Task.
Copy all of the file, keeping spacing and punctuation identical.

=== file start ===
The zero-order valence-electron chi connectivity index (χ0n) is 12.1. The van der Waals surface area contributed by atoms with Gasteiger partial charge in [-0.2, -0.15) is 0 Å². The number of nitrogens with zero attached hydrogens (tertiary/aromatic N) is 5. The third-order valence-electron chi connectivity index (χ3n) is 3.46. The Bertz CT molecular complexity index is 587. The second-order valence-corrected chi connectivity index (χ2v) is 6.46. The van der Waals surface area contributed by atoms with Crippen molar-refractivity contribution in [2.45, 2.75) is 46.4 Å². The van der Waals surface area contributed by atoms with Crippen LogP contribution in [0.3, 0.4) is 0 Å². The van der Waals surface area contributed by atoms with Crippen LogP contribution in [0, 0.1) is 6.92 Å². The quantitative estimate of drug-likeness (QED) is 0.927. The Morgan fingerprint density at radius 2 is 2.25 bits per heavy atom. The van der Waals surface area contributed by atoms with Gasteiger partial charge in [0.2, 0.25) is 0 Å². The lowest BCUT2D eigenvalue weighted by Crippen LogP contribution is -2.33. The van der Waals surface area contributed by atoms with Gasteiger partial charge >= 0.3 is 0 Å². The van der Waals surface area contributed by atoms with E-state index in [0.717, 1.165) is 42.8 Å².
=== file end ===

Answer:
The zero-order valence-electron chi connectivity index (χ0n) is 12.1. The van der Waals surface area contributed by atoms with Gasteiger partial charge in [-0.2, -0.15) is 0 Å². The number of nitrogens with zero attached hydrogens (tertiary/aromatic N) is 5. The third-order valence-electron chi connectivity index (χ3n) is 3.46. The Bertz CT molecular complexity index is 587. The second-order valence-corrected chi connectivity index (χ2v) is 6.46. The van der Waals surface area contributed by atoms with Crippen molar-refractivity contribution in [2.45, 2.75) is 46.4 Å². The van der Waals surface area contributed by atoms with Crippen LogP contribution in [0.3, 0.4) is 0 Å². The van der Waals surface area contributed by atoms with Crippen LogP contribution in [0, 0.1) is 6.92 Å². The quantitative estimate of drug-likeness (QED) is 0.927. The Morgan fingerprint density at radius 2 is 2.25 bits per heavy atom. The van der Waals surface area contributed by atoms with Gasteiger partial charge in [0.2, 0.25) is 0 Å². The lowest BCUT2D eigenvalue weighted by Crippen LogP contribution is -2.33. The van der Waals surface area contributed by atoms with Gasteiger partial charge >= 0.3 is 0 Å². The van der Waals surface area contributed by atoms with E-state index in [0.717, 1.165) is 42.8 Å².